Dr. Lamb married Mrs. Lizzie A. Coffrin, daughter of Joseph Eastman, of Lawrence, Massachusetts, but later of Topsham, Vermont. They have had one son, Nelson Frank, born March 9, 1888. By her first marriage Mrs. Lamb had one son, Kirk Joseph, who married Ruby Bixby, and who is engaged in the insurance business at Bradford. Mrs. Lamb is also a member r,f the Methodist church, and Naoma Rebekah Lodge, I. O. O. F.
The Eastman family is an ancient and honorable one, having been founded in this country by Roger Eastman and his brothers, who settled respectively in New Hampshire, Massachusetts and Connecticut. Isaac Eastman, the grandfather of Mrs. Lamb, was born in Henniker, New Hampshire, where he passed the greater part of his life, removing subsequently to Topsham, Vermont. He was a wheelwright and held various town offices. He married Lovisa Loveland, and they had the following children: Joseph, mentioned hereinafter; and Mary, who married William Mace, of California, where they resided. Isaac Eastman died at Topsham, Vermont, at the age of eighty-two.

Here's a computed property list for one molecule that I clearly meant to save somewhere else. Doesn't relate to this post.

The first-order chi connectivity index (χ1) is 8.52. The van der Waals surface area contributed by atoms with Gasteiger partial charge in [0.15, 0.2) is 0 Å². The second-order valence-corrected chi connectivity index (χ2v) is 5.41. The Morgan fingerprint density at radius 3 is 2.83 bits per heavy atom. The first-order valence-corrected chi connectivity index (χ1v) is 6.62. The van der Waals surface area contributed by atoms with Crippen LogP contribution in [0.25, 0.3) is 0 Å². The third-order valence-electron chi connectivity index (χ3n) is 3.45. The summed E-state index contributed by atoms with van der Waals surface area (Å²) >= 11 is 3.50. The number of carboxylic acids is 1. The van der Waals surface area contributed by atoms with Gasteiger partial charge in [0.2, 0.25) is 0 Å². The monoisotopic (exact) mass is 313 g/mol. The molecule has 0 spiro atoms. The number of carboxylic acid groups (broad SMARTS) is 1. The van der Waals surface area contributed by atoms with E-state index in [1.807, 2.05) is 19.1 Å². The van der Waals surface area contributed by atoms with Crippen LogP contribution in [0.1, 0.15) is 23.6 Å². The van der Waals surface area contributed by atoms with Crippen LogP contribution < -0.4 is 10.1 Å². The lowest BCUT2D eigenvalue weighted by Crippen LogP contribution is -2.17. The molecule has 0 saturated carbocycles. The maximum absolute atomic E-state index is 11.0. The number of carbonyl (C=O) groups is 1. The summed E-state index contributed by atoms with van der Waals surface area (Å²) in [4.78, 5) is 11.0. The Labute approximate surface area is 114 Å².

Joseph Eastman, son of Isaac and Lovisa (Loveland) Eastman, was born at Pittsford, and was for many years overseer in the cotton mill at Methuen, Massachusetts. While a resident of Topsham, Vermont, he held many town offices, and has always been a zealous member of the Congregational church. He married Mary E. Emerson, a member of the same family to which the poet Ralph Waldo Emerson belonged, and they were the parents of the following children: Kirk N., who served in the Civil war: Josephine, who married James Coffrin; Elizabeth, who married James Coffrin, and is now the wife of Dr. Lamb; Charlotte, who became the wife of C. A. Morgan; Ida E., who married Edward P. Stearns; and Nellie L., who became the wife of Frederick Bradford. Mrs. Eastman died in 1888, and Mr. Eastman is still living, in Providence, Rhode Island, at the age of eighty-four.